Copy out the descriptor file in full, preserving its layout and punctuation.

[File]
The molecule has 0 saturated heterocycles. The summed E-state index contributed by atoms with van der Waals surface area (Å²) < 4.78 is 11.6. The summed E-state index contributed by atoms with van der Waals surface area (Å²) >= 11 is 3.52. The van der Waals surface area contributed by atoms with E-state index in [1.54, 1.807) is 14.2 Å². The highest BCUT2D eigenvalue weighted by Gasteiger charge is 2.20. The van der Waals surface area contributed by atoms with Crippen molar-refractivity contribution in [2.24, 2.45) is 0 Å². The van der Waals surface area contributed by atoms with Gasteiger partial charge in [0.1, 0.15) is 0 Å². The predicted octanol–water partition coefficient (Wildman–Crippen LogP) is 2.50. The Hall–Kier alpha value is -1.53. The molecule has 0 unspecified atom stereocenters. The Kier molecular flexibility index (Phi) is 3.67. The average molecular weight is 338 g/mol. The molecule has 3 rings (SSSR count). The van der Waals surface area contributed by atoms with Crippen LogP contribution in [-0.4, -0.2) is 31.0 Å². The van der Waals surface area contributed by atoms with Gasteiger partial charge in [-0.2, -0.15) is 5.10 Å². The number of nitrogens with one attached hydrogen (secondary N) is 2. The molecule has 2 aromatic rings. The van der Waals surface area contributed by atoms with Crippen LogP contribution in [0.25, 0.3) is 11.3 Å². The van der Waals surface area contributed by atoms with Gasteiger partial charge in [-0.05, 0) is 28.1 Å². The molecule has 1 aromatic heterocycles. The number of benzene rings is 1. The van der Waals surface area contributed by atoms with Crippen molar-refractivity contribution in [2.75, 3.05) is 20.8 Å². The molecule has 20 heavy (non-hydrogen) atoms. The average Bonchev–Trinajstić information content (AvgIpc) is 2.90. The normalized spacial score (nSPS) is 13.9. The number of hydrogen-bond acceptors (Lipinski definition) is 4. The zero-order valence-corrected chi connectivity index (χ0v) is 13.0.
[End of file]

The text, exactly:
The molecule has 0 saturated heterocycles. The summed E-state index contributed by atoms with van der Waals surface area (Å²) < 4.78 is 11.6. The summed E-state index contributed by atoms with van der Waals surface area (Å²) >= 11 is 3.52. The van der Waals surface area contributed by atoms with E-state index in [1.54, 1.807) is 14.2 Å². The highest BCUT2D eigenvalue weighted by Gasteiger charge is 2.20. The van der Waals surface area contributed by atoms with Crippen molar-refractivity contribution in [2.24, 2.45) is 0 Å². The van der Waals surface area contributed by atoms with Gasteiger partial charge in [0.1, 0.15) is 0 Å². The predicted octanol–water partition coefficient (Wildman–Crippen LogP) is 2.50. The Hall–Kier alpha value is -1.53. The molecule has 0 unspecified atom stereocenters. The Kier molecular flexibility index (Phi) is 3.67. The average molecular weight is 338 g/mol. The molecule has 3 rings (SSSR count). The van der Waals surface area contributed by atoms with Crippen LogP contribution in [-0.4, -0.2) is 31.0 Å². The van der Waals surface area contributed by atoms with Gasteiger partial charge in [-0.2, -0.15) is 5.10 Å². The number of nitrogens with one attached hydrogen (secondary N) is 2. The molecule has 2 aromatic rings. The van der Waals surface area contributed by atoms with Crippen LogP contribution in [0.25, 0.3) is 11.3 Å². The van der Waals surface area contributed by atoms with Gasteiger partial charge in [-0.05, 0) is 28.1 Å². The molecule has 1 aromatic heterocycles. The number of benzene rings is 1. The van der Waals surface area contributed by atoms with Crippen molar-refractivity contribution in [2.75, 3.05) is 20.8 Å². The molecule has 20 heavy (non-hydrogen) atoms. The average Bonchev–Trinajstić information content (AvgIpc) is 2.90. The normalized spacial score (nSPS) is 13.9. The number of hydrogen-bond acceptors (Lipinski definition) is 4. The zero-order valence-corrected chi connectivity index (χ0v) is 13.0.